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I put the temp support as close as possible to the exterior wall, since it's needed only for the framing phase, not finishing. You should leave just enough space to slide in the new beam/header over the new window. Your studs are spaced about 24 o.c. which should be fine, even if the existing wall is studded at 16. After all, this is a temporary wall, and ...


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I think you have enough I rarely go beyond 4’ why 4’ because cut a 8’ or standard stud and just short of 4’. The diagonal brace can’t hurt but it is not really helping either the exterior sheathing is keeping it solid. I have done this many times and never had a problem.


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Use of long carriage headed bolts fitted into holes that are bored all the way through the post and also through the deck joist underneath will be a stronger connection. If bolts of 1/2" diameter are used (2 or 3 bolts depending upon the width of the deck joist) with flat washers and hex nuts they can be tightened a lot and be stronger than those two ...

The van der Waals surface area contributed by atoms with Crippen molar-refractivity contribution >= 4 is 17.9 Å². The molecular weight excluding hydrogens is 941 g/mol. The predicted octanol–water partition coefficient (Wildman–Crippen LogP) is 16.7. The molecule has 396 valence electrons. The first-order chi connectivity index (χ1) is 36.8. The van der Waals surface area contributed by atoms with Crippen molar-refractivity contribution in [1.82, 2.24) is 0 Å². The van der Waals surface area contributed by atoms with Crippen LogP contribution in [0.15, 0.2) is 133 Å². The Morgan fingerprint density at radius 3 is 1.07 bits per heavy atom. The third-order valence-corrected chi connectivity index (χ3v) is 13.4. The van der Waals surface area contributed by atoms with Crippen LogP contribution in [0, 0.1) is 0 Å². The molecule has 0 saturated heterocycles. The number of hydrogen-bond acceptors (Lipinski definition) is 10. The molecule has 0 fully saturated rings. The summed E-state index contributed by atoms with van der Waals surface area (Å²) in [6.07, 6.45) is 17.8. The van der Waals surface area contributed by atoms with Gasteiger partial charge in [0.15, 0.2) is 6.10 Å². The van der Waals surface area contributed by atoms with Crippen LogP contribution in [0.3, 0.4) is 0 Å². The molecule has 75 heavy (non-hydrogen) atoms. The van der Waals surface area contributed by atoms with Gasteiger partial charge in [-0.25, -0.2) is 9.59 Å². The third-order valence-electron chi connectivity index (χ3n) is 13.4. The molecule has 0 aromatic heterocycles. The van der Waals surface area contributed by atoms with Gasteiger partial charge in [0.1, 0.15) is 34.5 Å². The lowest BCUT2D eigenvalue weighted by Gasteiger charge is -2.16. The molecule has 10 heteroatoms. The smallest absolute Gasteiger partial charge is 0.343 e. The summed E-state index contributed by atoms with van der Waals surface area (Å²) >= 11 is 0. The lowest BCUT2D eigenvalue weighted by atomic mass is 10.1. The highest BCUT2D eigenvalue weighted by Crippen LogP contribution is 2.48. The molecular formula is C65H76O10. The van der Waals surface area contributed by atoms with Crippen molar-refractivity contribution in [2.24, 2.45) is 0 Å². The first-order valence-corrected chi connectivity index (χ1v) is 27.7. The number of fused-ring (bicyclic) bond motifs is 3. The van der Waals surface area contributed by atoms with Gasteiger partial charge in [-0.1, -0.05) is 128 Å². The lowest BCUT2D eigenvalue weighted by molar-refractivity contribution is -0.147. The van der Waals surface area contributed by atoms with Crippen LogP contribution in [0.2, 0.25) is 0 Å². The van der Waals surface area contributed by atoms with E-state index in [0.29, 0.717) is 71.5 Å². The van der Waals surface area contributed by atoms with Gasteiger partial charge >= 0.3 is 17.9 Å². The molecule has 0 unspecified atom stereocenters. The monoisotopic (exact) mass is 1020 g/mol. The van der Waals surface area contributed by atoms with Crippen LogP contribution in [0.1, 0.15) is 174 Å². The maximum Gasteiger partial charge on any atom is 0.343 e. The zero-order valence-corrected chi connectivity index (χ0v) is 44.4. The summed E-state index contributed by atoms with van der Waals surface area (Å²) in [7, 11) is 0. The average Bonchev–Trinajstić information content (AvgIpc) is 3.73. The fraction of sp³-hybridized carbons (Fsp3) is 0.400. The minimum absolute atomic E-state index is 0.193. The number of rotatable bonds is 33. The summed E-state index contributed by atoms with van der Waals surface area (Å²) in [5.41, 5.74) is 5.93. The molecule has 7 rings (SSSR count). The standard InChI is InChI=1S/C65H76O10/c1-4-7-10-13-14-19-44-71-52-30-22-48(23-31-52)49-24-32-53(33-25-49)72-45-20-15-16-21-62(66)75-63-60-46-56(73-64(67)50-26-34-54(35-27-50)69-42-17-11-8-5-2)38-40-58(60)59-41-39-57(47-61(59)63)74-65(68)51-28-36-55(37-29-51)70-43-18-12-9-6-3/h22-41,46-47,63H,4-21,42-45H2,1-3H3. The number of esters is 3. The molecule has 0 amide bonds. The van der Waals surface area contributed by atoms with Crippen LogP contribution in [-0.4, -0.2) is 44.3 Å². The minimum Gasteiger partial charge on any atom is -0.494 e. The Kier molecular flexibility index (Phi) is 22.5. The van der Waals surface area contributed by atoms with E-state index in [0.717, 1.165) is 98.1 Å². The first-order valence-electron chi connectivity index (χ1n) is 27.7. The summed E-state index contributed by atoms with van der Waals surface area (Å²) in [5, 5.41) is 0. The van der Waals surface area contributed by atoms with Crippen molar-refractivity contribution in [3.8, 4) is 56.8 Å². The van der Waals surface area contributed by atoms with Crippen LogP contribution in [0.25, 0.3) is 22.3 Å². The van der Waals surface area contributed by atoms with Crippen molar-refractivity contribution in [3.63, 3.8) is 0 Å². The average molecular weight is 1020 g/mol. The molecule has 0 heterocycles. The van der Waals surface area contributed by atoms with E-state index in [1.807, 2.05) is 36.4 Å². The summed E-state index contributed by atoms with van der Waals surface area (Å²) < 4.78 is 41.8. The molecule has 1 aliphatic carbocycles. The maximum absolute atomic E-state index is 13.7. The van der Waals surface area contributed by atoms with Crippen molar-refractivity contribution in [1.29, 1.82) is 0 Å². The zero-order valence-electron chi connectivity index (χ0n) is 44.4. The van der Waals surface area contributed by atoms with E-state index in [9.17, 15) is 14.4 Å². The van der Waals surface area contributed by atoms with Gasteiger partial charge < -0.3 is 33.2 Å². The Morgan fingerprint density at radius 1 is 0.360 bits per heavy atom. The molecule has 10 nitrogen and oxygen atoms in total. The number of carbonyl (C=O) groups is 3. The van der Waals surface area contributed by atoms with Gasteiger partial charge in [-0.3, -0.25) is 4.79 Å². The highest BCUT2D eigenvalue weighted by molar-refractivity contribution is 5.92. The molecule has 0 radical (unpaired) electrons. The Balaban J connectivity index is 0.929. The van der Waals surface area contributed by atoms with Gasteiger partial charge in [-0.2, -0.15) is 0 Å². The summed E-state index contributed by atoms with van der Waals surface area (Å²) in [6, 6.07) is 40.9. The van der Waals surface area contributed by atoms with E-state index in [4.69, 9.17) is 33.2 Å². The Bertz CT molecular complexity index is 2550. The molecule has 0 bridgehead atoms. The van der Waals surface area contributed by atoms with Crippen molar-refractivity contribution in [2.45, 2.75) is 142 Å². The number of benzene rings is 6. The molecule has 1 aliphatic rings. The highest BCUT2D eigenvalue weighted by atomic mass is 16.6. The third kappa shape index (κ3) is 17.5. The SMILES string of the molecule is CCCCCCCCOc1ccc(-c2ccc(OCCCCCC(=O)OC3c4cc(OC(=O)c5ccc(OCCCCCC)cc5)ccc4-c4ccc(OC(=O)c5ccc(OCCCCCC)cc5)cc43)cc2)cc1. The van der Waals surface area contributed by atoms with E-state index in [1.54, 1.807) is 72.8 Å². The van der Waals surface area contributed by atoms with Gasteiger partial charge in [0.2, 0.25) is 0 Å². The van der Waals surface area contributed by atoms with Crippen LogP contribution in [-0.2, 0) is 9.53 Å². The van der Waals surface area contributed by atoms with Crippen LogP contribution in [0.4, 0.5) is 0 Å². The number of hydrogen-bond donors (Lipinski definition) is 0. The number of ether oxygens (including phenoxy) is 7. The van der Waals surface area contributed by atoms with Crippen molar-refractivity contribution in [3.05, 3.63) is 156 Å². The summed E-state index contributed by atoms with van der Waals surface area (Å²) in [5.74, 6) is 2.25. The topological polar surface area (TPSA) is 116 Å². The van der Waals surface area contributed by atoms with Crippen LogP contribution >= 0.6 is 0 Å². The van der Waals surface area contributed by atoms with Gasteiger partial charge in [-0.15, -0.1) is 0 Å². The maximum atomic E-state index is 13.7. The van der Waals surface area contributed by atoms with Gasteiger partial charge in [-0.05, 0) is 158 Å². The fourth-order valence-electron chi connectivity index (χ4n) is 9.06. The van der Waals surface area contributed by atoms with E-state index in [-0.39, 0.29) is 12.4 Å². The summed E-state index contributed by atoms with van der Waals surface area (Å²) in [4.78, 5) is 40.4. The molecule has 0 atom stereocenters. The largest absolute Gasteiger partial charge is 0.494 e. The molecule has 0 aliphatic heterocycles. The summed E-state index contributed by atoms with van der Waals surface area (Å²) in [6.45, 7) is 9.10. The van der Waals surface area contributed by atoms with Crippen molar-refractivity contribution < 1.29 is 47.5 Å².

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Sanity check, 1 metric ton = 1000 kgf, one half of it is 500 kgf, gar exceeds your need (that's good though). Even at 50 kgf, plus some dynamic lifting force, it is not a small load for a typical roof joist. For the safe bet, you should: Carefully look around the joists to find whether there is a tag that lists the name of the manufacturer, the type and ...


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Those are top chord bearing steel trusses. Their capacity is based on the span, spacing, size of steel webs, spacing of steel web connectors, etc. You’ll need to find a steel truss manufacturer to run the calculations based on size, spacing, etc. of your trusses. (It may not be exact, but they can get close.) Steel trusses are like spaghetti without lots of ...


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